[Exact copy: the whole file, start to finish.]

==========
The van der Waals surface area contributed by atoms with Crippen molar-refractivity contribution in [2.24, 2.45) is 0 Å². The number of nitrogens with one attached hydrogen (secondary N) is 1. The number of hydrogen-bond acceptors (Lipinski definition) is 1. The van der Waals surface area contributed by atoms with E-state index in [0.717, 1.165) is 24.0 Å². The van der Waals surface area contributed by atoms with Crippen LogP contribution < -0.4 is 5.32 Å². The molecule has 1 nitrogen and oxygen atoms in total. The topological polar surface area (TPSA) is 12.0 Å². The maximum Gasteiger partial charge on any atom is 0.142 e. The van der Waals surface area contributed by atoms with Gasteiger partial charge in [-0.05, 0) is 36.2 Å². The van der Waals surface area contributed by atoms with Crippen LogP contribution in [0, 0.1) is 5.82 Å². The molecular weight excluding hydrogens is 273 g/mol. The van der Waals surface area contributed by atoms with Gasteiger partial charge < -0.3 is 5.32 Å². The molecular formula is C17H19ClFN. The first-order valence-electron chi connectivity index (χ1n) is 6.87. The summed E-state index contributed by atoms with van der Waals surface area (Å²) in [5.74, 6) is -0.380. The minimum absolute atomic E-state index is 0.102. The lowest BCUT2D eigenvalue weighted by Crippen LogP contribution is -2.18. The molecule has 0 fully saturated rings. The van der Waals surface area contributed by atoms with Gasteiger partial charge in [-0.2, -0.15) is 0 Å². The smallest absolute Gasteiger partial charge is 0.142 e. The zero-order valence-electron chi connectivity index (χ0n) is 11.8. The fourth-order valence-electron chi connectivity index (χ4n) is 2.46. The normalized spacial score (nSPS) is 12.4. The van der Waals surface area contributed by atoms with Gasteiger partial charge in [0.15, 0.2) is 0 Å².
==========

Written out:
The van der Waals surface area contributed by atoms with Crippen molar-refractivity contribution in [2.24, 2.45) is 0 Å². The number of nitrogens with one attached hydrogen (secondary N) is 1. The number of hydrogen-bond acceptors (Lipinski definition) is 1. The van der Waals surface area contributed by atoms with E-state index in [0.717, 1.165) is 24.0 Å². The van der Waals surface area contributed by atoms with Crippen LogP contribution < -0.4 is 5.32 Å². The molecule has 1 nitrogen and oxygen atoms in total. The topological polar surface area (TPSA) is 12.0 Å². The maximum Gasteiger partial charge on any atom is 0.142 e. The van der Waals surface area contributed by atoms with Gasteiger partial charge in [-0.05, 0) is 36.2 Å². The van der Waals surface area contributed by atoms with Crippen LogP contribution in [0, 0.1) is 5.82 Å². The molecular weight excluding hydrogens is 273 g/mol. The van der Waals surface area contributed by atoms with Gasteiger partial charge < -0.3 is 5.32 Å². The molecular formula is C17H19ClFN. The first-order valence-electron chi connectivity index (χ1n) is 6.87. The summed E-state index contributed by atoms with van der Waals surface area (Å²) in [5.74, 6) is -0.380. The minimum absolute atomic E-state index is 0.102. The lowest BCUT2D eigenvalue weighted by Crippen LogP contribution is -2.18. The molecule has 0 fully saturated rings. The van der Waals surface area contributed by atoms with Gasteiger partial charge in [-0.2, -0.15) is 0 Å². The smallest absolute Gasteiger partial charge is 0.142 e. The zero-order valence-electron chi connectivity index (χ0n) is 11.8. The fourth-order valence-electron chi connectivity index (χ4n) is 2.46. The normalized spacial score (nSPS) is 12.4. The van der Waals surface area contributed by atoms with Gasteiger partial charge in [0.15, 0.2) is 0 Å².